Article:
Tool Assisted Speedruns, or TAS, are quite a fun thing to see. Taking advantage of the very coding of the game, players are able to perform some incredibly hilarious and insane tricks to blaze through games. So when it comes to Sonic 3, a game most of us still hold highly as the pinnacle of Sonic, being burned right through in a staggering time of 26’53”, you know things are going to get interesting.
Using our own disassembly of the game, runners Aglar and marzojr performed a run that resulted in a three-minute time improvement over the previous record set four years ago, and the first time in seven years the two ran through the whole game in such a manner. The video above features a modification that keeps Sonic on screen at all times, even when not on camera, so we can see what sort of nonsense he’s up to. A video without Sonic being omnipresent can be found here.
The authors published commentaries on the run can be found here as well, detailing the parameters of their run. If you’re hungry for something a little more insane, look below for a Hyper Sonic version of the run.
Sonic Boom has certainly been a source of contention from many fans of the franchise, both old and new. Presented as a new branch of the Sonic series primarily led by the people at SEGA of America, it’s hard to argue the experiment has won any favors from longtime fans. While the TV show has been performing well, the 3DS game didn’t turn into anything more than a mediocre platformer. All that’s left to talk about is the Wii U game.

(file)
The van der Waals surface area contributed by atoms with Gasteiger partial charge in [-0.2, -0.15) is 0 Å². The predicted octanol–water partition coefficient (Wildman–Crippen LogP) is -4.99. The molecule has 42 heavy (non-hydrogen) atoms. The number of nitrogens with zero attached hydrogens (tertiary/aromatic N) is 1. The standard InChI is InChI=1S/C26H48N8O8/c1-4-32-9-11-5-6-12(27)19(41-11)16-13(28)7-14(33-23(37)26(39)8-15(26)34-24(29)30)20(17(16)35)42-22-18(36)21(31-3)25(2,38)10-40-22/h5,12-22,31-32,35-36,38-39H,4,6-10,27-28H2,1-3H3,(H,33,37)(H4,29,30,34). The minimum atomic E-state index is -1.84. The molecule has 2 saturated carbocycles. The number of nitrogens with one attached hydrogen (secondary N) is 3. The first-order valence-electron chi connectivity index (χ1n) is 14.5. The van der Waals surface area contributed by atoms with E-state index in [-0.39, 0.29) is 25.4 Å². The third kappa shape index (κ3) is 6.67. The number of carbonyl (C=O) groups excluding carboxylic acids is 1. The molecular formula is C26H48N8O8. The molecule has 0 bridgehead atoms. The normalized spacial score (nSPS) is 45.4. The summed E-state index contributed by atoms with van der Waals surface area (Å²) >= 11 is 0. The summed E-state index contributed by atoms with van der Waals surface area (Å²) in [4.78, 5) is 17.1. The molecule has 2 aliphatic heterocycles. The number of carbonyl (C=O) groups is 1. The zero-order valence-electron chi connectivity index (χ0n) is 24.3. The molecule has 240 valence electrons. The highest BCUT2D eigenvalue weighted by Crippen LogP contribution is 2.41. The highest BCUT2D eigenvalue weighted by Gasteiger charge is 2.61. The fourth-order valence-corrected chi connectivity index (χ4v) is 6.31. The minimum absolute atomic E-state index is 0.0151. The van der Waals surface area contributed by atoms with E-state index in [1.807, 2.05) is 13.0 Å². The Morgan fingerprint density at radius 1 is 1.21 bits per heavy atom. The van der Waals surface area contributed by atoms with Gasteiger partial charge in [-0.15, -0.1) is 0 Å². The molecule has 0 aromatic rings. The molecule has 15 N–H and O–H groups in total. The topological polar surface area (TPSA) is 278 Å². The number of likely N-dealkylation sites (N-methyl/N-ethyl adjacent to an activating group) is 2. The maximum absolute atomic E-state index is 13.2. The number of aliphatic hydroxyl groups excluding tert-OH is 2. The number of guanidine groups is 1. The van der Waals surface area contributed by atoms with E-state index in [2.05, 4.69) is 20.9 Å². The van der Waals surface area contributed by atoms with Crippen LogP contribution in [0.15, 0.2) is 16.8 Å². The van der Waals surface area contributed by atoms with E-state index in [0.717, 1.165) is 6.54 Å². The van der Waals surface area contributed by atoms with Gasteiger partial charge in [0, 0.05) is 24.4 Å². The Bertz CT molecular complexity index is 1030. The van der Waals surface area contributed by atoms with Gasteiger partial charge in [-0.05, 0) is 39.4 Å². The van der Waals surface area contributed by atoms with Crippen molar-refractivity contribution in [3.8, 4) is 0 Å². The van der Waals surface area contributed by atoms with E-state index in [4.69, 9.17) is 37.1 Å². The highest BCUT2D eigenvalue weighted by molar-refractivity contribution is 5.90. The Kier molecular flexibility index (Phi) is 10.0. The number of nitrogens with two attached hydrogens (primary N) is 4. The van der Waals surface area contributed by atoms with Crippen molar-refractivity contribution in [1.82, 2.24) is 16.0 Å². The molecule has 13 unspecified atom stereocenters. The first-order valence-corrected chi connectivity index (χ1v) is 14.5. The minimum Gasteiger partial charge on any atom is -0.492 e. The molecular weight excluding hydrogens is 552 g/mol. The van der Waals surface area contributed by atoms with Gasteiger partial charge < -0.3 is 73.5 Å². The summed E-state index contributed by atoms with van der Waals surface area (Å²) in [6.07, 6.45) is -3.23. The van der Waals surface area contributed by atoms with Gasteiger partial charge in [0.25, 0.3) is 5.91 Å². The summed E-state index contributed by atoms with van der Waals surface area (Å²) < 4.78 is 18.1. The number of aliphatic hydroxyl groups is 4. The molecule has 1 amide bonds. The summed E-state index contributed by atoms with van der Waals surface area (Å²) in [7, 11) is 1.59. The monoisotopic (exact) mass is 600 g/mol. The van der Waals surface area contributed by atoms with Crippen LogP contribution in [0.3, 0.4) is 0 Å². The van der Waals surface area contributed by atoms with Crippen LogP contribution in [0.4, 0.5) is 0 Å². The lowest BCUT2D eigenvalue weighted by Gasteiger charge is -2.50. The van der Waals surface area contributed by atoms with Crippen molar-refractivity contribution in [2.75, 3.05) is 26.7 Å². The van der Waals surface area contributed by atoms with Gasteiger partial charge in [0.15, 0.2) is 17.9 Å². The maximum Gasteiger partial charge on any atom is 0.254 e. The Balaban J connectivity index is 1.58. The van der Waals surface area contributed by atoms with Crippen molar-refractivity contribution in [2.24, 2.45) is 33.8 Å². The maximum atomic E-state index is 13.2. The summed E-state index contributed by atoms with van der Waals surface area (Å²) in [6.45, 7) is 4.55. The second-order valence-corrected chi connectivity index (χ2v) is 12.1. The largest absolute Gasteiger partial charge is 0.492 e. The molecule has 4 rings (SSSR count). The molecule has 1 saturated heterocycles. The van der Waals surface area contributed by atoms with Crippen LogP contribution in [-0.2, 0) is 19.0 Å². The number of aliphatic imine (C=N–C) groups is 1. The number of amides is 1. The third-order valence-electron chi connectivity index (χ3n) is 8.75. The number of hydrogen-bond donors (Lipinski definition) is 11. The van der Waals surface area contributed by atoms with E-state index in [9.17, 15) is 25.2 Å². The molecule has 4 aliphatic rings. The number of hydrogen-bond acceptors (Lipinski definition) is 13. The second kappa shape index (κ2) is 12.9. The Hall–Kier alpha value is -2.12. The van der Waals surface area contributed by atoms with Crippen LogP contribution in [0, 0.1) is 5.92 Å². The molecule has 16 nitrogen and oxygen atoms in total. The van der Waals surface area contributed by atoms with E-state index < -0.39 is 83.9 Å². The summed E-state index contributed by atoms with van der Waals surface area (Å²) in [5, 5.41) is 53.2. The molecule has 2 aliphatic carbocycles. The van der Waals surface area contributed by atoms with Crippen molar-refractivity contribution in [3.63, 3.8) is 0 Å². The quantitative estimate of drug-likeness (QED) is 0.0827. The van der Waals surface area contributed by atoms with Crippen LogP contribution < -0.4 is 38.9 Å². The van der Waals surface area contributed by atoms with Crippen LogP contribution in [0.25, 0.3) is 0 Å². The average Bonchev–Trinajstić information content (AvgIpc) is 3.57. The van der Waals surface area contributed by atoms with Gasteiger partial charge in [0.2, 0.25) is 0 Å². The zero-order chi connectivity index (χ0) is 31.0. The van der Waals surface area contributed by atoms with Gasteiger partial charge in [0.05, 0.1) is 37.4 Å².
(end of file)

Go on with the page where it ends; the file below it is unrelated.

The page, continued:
Unfortunately, Sonic Boom: Rise of Lyric is the weakest element in the Boom bandwagon. The title shows off way too many glaring issues that seem as if the developers were rushing to get the game out the door in time for the TV show’s premiere, and boy, we got stuck with another unfortunate misstep for the blue blur. Plagued with infinite jump glitches, weird collision bugs, opportunities to soft lock the game and some of the worst special effects seen in the CryEngine…wait, the CryEngine 3? The same one powering performance hungry games such as the Crysis series? Indeed, the same one, only now the game is running poorly optimized for the Wii U and has some of the most awkward special effects in a modern 3D game.
I don’t doubt that the engine could work well for Sonic providing an open world environment, but that kind of experience is not delivered well here. Now, some of you arm chair experts are probably sitting there saying the game is terrible due to Sonic losing his speed, turning the game into a glorified beat-em up and changing the iconic style of the character, the plot and all the things that make Sonic work. But that couldn’t be further from the point on why exactly this game is bad.
While the verdict on Sonic Boom: Rise of Lyric is pretty clear at this point, not much attention has been given to its 3DS counterpart Shattered Crystal. Made by Sly Cooper developer Sanzaru Games, this title tries to add kinda-Metroid-like elements while having a hero switching mechanic similar to Sonic Heroes. Unlike the Wii U version, SEGA was confident enough to put up a demo of the game on the eShop before release. And while it wasn’t particularly impressive, the sample given was pretty decent. So the question is if the full game holds up.
So here’s the deal with this Sonic game: it’s not really much like a normal Sonic game. Rather than being about trying to take the fastest path to the finish, a lot of time is spent exploring the levels as you can collect a bunch of crystal fragments and blueprints in most of them. These also take a lot longer to finish than your usual Sonic stage, as they can easily take up to 15 minutes to complete if you’re looking around for collectables. You can also switch between four characters in these stages: Sonic, Tails, Knuckles and newcomer Sticks, all of whom work very differently from past games. Continue Reading